'Mentally and physically, I'm much better than before'
'My first target is to win the World title next year and qualify for the Rio Olympics'
As the one-year ban for the tearful outburst at the Asian Games ends on Thursday, former World champion Laishram Sarita Devi says the forced sabbatical proved a blessing in disguise and helped her become a thinking boxer and calmer person.
Sarita was handed a one-year ban by the International Boxing Association (AIBA) for refusing to accept her bronze medal at the Asian Games after losing her semi-final bout.
She cried bitterly on the podium and even tried to hand her bronze medal to silver-medallist South Korean Park Ji-Na, to whom she lost in the semis.
The Indian later had to tender an unconditional apology to the Games organising committee and AIBA for her actions.
Nonetheless, she was banned retrospectively from October 1, 2014 to October 1, 2015 and fined 1000 Swiss francs.
"I think I have become a much better boxer now. I have been boxing for the last 15 years and I think there is still lot of space for improvement. You never stop learning. Now, after this one year, I would say I'm much more cool, a thinking boxer.
“Overall, both mentally and physically, I'm much better than before," Sarita, currently training in Aurangabad under former Asian Games gold-medallist Dingko Singh, said.
"Now I'm training much harder than before. I have many expectations to fulfill. Right now I'm training under the watchful eyes of former Olympian and Asian Games gold medallist Dingko Singh. My first target is to win the World title next year and qualify for the Rio Olympics and there again win a bright gold medal for the country."
The 30-year-old lightweight (60kg) boxer is eyeing next year's World Championships as her comeback competitive event.
"World Championship next year would be my comeback event, which is also going to be the qualifying event for the Rio Olympics. I'm going to Liverpool for training for a few weeks before the World Championship," said the Manipuri.
Talking about how she spent the last year, Sarita said she had surgery for a nagging wrist injury besides honing her skills rigorously during the ban period.
"It was a very quiet year for me on the playing front. I took rest and had an opportunity to get my right wrist surgery done. I had sustained this injury before the Glasgow Commonwealth Games and carried it to the Incheon Asian Games. Overall, it seems like yesterday... time goes flying."
During this time, Sarita said her morale remained intact because of the support she got from various quarters, including cricket icon Sachin Tendulkar, who hosted her at his place in Mumbai.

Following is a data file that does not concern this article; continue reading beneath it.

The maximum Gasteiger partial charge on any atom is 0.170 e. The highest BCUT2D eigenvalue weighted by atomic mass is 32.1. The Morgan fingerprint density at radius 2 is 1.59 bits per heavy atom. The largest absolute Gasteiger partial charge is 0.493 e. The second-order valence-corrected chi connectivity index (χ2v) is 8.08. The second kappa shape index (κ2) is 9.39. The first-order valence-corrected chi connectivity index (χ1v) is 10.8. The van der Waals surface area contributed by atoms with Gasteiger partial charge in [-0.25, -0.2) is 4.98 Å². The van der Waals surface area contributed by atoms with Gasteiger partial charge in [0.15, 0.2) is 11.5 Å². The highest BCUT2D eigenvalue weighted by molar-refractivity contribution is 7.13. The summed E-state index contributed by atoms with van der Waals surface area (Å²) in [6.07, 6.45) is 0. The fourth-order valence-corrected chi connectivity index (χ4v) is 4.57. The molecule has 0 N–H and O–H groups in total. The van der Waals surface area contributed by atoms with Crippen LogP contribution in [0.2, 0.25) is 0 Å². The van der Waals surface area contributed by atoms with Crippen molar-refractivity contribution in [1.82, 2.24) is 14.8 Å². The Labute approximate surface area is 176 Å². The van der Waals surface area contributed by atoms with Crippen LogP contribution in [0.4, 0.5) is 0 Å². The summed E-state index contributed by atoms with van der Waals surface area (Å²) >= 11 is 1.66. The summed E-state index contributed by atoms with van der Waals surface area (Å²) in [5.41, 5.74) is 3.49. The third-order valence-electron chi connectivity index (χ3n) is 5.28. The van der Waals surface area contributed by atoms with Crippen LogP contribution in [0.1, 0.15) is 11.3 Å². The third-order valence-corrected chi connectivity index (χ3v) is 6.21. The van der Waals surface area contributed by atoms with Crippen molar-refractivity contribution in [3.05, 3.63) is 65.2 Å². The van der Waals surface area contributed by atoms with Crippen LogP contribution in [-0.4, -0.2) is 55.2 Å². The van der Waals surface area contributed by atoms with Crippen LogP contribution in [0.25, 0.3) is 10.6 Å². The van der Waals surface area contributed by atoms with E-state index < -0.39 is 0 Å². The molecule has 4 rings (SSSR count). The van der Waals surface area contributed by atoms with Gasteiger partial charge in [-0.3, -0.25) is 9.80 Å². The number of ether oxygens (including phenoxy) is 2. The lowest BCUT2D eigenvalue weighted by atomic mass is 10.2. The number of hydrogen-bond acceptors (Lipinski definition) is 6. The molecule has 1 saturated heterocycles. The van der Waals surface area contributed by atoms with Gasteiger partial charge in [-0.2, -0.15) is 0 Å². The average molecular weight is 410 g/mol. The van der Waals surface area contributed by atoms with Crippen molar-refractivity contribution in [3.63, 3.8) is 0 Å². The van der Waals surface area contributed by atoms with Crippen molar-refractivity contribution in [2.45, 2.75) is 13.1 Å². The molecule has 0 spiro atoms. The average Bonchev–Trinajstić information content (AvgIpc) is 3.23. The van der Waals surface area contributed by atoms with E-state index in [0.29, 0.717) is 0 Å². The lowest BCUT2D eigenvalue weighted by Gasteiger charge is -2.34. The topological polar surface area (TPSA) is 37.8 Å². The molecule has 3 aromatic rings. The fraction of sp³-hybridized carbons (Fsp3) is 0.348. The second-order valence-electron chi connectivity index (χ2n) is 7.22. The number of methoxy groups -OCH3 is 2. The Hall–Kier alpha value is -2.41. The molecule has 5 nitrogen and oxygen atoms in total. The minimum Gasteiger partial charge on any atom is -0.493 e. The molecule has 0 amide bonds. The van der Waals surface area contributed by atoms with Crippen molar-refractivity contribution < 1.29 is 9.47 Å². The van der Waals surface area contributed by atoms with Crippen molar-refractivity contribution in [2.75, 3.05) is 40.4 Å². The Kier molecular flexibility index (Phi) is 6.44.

"I got enough support from everywhere. Not only my family but the Sports Ministry, the ad-hoc committee boxing administration in India now (formerly Boxing India); my sponsors, Olympic Gold Quest; Sachin Tendulkar sir; my fellow sportspersons and, last but not the least, my fellow Indians.
"I am grateful to all of them for giving me the strength to withstand the tough time," she said.
Sarita said besides the external support, she also relied on her inner self-belief to keep herself motivated.
"I wouldn't have been here without my family. They are my rock solid support and without them it's almost impossible to sustain the motivation level to come back. Apart from that, the dream of making my country's flag flying high like before, keeps me highly motivated."
Claiming to have enjoyed her roller-coaster professional life so far, the multiple-time Asian champion said it was nevertheless tough to deal with the fact that she had to stay away from competition for a year.
"I grew as a human being and I love the rollercoaster ride. (But) not playing competitions was the hardest aspect of my life in this one year. I was born to box and not getting an opportunity was the hardest thing during this period," she said.
Olympic bronze-medallist M C Mary Kom recently created quite a stir by claiming that she faced discrimination in selection for being a North-Easterner. But Sarita said she never encountered any such discrimination.
"I have not faced such situations in my career so far and, hopefully, will not face. I think everything in life, not only in sports, should be done according to merit/talent."